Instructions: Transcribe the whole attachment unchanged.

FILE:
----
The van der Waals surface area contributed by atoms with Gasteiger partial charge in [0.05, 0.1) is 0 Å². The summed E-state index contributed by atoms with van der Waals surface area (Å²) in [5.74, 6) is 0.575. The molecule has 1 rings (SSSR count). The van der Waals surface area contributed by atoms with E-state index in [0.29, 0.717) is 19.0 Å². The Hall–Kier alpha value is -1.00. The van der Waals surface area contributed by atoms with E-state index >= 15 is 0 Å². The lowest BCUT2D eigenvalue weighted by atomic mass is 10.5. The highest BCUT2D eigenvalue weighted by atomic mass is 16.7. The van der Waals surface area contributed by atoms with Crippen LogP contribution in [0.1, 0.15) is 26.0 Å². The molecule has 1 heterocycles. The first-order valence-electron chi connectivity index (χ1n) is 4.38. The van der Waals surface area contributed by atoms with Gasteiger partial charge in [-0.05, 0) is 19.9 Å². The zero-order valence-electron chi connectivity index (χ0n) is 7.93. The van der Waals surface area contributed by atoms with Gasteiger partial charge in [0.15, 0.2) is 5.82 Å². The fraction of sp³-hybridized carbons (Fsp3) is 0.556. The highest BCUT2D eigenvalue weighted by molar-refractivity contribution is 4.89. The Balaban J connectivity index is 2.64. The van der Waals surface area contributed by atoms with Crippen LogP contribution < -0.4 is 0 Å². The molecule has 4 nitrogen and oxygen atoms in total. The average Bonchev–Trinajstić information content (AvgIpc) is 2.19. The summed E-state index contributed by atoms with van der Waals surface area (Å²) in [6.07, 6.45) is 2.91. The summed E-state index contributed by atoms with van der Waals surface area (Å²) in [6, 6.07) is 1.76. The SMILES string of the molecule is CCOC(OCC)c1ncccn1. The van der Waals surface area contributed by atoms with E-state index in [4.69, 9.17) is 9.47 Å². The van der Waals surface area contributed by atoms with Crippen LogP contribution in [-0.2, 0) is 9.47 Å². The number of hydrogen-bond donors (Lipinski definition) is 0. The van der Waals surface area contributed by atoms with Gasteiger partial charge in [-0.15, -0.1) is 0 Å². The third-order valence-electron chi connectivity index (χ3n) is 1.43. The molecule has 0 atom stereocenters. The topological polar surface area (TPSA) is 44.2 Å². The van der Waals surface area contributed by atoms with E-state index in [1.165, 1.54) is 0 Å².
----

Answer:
The van der Waals surface area contributed by atoms with Gasteiger partial charge in [0.05, 0.1) is 0 Å². The summed E-state index contributed by atoms with van der Waals surface area (Å²) in [5.74, 6) is 0.575. The molecule has 1 rings (SSSR count). The van der Waals surface area contributed by atoms with E-state index in [0.29, 0.717) is 19.0 Å². The Hall–Kier alpha value is -1.00. The van der Waals surface area contributed by atoms with E-state index >= 15 is 0 Å². The lowest BCUT2D eigenvalue weighted by atomic mass is 10.5. The highest BCUT2D eigenvalue weighted by atomic mass is 16.7. The van der Waals surface area contributed by atoms with Crippen LogP contribution in [0.1, 0.15) is 26.0 Å². The molecule has 1 heterocycles. The first-order valence-electron chi connectivity index (χ1n) is 4.38. The van der Waals surface area contributed by atoms with Gasteiger partial charge in [-0.05, 0) is 19.9 Å². The zero-order valence-electron chi connectivity index (χ0n) is 7.93. The van der Waals surface area contributed by atoms with Gasteiger partial charge in [0.15, 0.2) is 5.82 Å². The fraction of sp³-hybridized carbons (Fsp3) is 0.556. The highest BCUT2D eigenvalue weighted by molar-refractivity contribution is 4.89. The Balaban J connectivity index is 2.64. The van der Waals surface area contributed by atoms with Crippen LogP contribution < -0.4 is 0 Å². The molecule has 4 nitrogen and oxygen atoms in total. The average Bonchev–Trinajstić information content (AvgIpc) is 2.19. The summed E-state index contributed by atoms with van der Waals surface area (Å²) in [6.07, 6.45) is 2.91. The summed E-state index contributed by atoms with van der Waals surface area (Å²) in [6, 6.07) is 1.76. The SMILES string of the molecule is CCOC(OCC)c1ncccn1. The van der Waals surface area contributed by atoms with E-state index in [4.69, 9.17) is 9.47 Å². The van der Waals surface area contributed by atoms with Crippen LogP contribution in [-0.2, 0) is 9.47 Å². The number of hydrogen-bond donors (Lipinski definition) is 0. The van der Waals surface area contributed by atoms with Gasteiger partial charge in [-0.15, -0.1) is 0 Å². The third-order valence-electron chi connectivity index (χ3n) is 1.43. The molecule has 0 atom stereocenters. The topological polar surface area (TPSA) is 44.2 Å². The van der Waals surface area contributed by atoms with E-state index in [1.165, 1.54) is 0 Å².